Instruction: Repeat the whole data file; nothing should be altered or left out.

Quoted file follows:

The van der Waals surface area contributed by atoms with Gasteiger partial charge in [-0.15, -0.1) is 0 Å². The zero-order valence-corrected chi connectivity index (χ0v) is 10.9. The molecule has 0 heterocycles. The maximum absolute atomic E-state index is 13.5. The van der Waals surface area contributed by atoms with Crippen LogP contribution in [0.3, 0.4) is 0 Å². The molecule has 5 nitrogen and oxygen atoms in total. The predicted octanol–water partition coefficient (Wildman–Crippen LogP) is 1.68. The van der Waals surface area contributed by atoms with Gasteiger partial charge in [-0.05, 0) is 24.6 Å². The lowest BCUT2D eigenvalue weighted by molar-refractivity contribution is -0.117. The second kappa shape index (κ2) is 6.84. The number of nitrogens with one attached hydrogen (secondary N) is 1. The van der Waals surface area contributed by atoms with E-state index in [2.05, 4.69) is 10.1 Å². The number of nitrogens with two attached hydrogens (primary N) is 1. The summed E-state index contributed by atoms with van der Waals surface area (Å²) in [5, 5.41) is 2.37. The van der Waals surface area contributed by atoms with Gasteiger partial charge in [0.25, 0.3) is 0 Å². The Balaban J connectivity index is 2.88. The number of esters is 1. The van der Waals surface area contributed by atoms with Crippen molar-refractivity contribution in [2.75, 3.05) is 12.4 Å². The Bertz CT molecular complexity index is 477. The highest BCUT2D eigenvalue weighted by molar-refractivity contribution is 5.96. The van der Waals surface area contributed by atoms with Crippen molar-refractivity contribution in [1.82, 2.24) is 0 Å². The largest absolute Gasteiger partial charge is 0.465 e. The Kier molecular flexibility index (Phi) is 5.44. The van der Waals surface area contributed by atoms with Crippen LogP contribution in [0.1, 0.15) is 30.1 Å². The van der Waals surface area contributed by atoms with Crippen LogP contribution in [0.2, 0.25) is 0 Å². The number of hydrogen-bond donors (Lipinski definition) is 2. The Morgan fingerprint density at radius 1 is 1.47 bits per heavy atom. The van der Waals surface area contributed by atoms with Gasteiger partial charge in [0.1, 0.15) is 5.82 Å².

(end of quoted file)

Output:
The van der Waals surface area contributed by atoms with Gasteiger partial charge in [-0.15, -0.1) is 0 Å². The zero-order valence-corrected chi connectivity index (χ0v) is 10.9. The molecule has 0 heterocycles. The maximum absolute atomic E-state index is 13.5. The van der Waals surface area contributed by atoms with Crippen LogP contribution in [0.3, 0.4) is 0 Å². The molecule has 5 nitrogen and oxygen atoms in total. The predicted octanol–water partition coefficient (Wildman–Crippen LogP) is 1.68. The van der Waals surface area contributed by atoms with Gasteiger partial charge in [-0.05, 0) is 24.6 Å². The lowest BCUT2D eigenvalue weighted by molar-refractivity contribution is -0.117. The second kappa shape index (κ2) is 6.84. The number of nitrogens with one attached hydrogen (secondary N) is 1. The van der Waals surface area contributed by atoms with E-state index in [2.05, 4.69) is 10.1 Å². The number of nitrogens with two attached hydrogens (primary N) is 1. The summed E-state index contributed by atoms with van der Waals surface area (Å²) in [5, 5.41) is 2.37. The van der Waals surface area contributed by atoms with Gasteiger partial charge in [0.25, 0.3) is 0 Å². The Balaban J connectivity index is 2.88. The number of esters is 1. The van der Waals surface area contributed by atoms with Crippen molar-refractivity contribution in [2.75, 3.05) is 12.4 Å². The Bertz CT molecular complexity index is 477. The highest BCUT2D eigenvalue weighted by molar-refractivity contribution is 5.96. The van der Waals surface area contributed by atoms with Crippen molar-refractivity contribution in [1.82, 2.24) is 0 Å². The largest absolute Gasteiger partial charge is 0.465 e. The Kier molecular flexibility index (Phi) is 5.44. The van der Waals surface area contributed by atoms with Crippen LogP contribution in [0.1, 0.15) is 30.1 Å². The van der Waals surface area contributed by atoms with Crippen LogP contribution in [0.2, 0.25) is 0 Å². The number of hydrogen-bond donors (Lipinski definition) is 2. The Morgan fingerprint density at radius 1 is 1.47 bits per heavy atom. The van der Waals surface area contributed by atoms with Gasteiger partial charge in [0.1, 0.15) is 5.82 Å².